A leading social care group is making a last-ditch appeal to the Chancellor to help the care of older and vulnerable adults in this week's Autumn Statement.
The Independent Care Group has added its voice to a rising call for the Government to act on Wednesday and tackle the crisis hitting social care.
A large group of providers and representative bodies have written to the Chancellor calling on him to address underfunding of social care in Wednesday's Autumn Statement.
The Independent Care Group's chair, Mike Padgham says: "The situation is clear, care homes are closing, homecare providers are handing back untenable contracts and worst of all our country's oldest and most fragile residents are going without the care they need.
"This call cannot fall on deaf ears again and something must happen in Wednesday's Statement.
"It is not only vital for the care of our oldest and most vulnerable it is also crucial because it will alleviate the growing pressure on the NHS, which is itself approaching meltdown!"
The Independent Care Group has already called for a referendum on social care and for providers to stand as MPs or councillors to raise the profile. It points to a perfect storm for pushing social care over the edge.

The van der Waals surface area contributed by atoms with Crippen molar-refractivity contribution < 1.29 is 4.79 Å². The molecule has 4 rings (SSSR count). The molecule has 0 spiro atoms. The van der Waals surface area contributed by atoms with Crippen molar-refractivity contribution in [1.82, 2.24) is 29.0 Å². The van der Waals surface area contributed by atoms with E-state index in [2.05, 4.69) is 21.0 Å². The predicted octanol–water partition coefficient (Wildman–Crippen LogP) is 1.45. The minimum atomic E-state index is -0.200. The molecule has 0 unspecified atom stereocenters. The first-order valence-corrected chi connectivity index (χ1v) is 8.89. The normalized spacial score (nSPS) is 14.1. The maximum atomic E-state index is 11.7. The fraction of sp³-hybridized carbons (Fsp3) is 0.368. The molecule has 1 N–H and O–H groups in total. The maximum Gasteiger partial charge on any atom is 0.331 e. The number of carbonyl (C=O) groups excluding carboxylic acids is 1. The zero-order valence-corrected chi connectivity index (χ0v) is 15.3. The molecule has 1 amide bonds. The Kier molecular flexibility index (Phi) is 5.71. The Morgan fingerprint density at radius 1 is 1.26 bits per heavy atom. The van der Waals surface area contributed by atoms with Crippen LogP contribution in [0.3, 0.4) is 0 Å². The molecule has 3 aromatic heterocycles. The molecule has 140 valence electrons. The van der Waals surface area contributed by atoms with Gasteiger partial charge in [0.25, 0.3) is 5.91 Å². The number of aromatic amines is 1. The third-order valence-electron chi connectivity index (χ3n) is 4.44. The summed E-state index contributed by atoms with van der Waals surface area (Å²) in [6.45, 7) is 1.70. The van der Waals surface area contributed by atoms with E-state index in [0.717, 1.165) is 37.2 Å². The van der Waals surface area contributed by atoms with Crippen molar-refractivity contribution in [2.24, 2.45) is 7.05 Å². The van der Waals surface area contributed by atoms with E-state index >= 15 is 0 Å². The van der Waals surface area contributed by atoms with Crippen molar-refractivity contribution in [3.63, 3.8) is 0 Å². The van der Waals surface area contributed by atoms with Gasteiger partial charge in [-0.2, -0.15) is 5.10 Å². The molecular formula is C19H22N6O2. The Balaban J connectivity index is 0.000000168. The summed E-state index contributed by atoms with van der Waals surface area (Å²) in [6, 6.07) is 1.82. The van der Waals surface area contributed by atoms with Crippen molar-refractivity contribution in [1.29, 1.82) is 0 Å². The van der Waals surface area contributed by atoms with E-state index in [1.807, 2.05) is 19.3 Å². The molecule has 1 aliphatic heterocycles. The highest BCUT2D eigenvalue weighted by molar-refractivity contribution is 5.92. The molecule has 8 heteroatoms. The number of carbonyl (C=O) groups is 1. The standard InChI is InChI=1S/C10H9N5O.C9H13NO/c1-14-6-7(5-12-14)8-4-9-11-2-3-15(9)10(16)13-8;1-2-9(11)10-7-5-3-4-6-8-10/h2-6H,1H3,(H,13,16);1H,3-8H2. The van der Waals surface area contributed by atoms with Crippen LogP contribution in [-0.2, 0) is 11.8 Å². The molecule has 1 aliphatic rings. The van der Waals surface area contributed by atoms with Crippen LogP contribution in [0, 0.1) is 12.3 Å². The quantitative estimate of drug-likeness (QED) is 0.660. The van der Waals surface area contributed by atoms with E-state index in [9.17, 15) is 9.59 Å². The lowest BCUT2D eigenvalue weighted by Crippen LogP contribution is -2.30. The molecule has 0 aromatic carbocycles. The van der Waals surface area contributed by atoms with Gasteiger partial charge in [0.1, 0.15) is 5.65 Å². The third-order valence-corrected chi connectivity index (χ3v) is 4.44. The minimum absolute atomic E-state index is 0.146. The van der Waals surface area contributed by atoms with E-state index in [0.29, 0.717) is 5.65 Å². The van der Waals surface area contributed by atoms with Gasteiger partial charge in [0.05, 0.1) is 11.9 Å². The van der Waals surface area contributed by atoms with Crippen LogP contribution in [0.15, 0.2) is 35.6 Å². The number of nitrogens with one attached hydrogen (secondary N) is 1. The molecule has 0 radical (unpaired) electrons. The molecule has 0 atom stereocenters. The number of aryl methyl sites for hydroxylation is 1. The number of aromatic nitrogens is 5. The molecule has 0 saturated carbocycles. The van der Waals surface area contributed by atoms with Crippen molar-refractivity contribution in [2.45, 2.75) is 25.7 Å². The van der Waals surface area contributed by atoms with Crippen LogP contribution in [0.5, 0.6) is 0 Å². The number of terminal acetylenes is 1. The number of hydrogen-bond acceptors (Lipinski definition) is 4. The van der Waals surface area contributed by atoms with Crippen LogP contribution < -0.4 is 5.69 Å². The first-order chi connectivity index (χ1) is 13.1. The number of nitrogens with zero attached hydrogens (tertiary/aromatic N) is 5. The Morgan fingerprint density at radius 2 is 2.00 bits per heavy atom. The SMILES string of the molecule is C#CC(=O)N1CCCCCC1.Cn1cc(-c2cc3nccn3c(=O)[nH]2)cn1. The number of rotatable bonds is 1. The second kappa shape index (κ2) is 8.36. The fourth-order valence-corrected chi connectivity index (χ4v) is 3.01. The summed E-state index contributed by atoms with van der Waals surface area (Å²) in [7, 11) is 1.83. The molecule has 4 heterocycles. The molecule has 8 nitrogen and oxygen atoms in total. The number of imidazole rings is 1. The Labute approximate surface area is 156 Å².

Mr Padgham adds: "We currently have four factors creating a perfect storm - ever increasing demand for more and more complex care; greater and greater scrutiny of that care; tighter and tighter budgets to work in and rapidly rising costs - including the National Living Wage.
"We have a sector in crisis: more and more people going without care, care homes and domiciliary care agencies folding or on the brink, and greater and greater pressure on the NHS."
Signatories to the letter to the Chancellor also call for the Government to visit the front-line to see the challenges facing social care and for greater engagement with the independent sector.
Latest statistics make grim reading: one million people are now living with unmet care needs; social care spending has been cut by £5bn+ since 2009-10; and 26% fewer people are getting the help they need.
A £2.8bn funding gap is predicted by 2019-20 and in domiciliary care alone a £500m funding gap has been identified.
Between 2009 and 2015 the number of people receiving local authority-funded domiciliary care fell by 20 per cent. The UKHCA and ADASS both report providers handing back "unsustainable" contracts.
On care homes, a quarter of homes in the UK - some 5,000 - are said to be in danger of going out of business, after 3,000 homes closed in the six months up to Sept 2015.
The number of nursing homes fell from 4,697 to 4,633 in 2015-2016 - the first decline in five years.